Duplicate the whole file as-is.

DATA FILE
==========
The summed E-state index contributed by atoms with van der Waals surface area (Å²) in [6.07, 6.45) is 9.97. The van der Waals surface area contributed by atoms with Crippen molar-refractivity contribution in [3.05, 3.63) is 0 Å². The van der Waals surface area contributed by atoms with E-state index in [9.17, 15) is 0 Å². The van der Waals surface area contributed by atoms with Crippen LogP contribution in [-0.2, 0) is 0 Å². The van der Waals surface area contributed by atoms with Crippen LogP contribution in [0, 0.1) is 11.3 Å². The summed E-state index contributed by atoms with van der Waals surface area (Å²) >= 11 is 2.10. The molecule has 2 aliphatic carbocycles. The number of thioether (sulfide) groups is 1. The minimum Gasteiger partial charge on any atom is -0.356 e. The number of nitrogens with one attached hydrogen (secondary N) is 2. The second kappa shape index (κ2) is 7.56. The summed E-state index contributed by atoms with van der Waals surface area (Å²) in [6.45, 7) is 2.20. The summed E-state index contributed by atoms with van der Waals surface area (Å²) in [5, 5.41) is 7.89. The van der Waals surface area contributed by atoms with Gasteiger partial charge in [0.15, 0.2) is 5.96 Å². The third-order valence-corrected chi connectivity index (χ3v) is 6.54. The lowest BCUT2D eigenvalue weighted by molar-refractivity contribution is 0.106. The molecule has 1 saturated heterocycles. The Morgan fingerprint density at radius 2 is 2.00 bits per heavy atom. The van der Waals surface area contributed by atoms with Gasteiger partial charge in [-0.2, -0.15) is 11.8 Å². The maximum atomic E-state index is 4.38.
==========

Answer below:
The summed E-state index contributed by atoms with van der Waals surface area (Å²) in [6.07, 6.45) is 9.97. The van der Waals surface area contributed by atoms with Crippen molar-refractivity contribution in [3.05, 3.63) is 0 Å². The van der Waals surface area contributed by atoms with E-state index in [9.17, 15) is 0 Å². The van der Waals surface area contributed by atoms with Crippen LogP contribution in [-0.2, 0) is 0 Å². The van der Waals surface area contributed by atoms with Crippen LogP contribution in [0, 0.1) is 11.3 Å². The summed E-state index contributed by atoms with van der Waals surface area (Å²) >= 11 is 2.10. The molecule has 2 aliphatic carbocycles. The number of thioether (sulfide) groups is 1. The minimum Gasteiger partial charge on any atom is -0.356 e. The number of nitrogens with one attached hydrogen (secondary N) is 2. The second kappa shape index (κ2) is 7.56. The summed E-state index contributed by atoms with van der Waals surface area (Å²) in [6.45, 7) is 2.20. The summed E-state index contributed by atoms with van der Waals surface area (Å²) in [5, 5.41) is 7.89. The van der Waals surface area contributed by atoms with Gasteiger partial charge in [0.15, 0.2) is 5.96 Å². The third-order valence-corrected chi connectivity index (χ3v) is 6.54. The lowest BCUT2D eigenvalue weighted by molar-refractivity contribution is 0.106. The molecule has 1 saturated heterocycles. The Morgan fingerprint density at radius 2 is 2.00 bits per heavy atom. The van der Waals surface area contributed by atoms with Gasteiger partial charge in [-0.2, -0.15) is 11.8 Å². The maximum atomic E-state index is 4.38.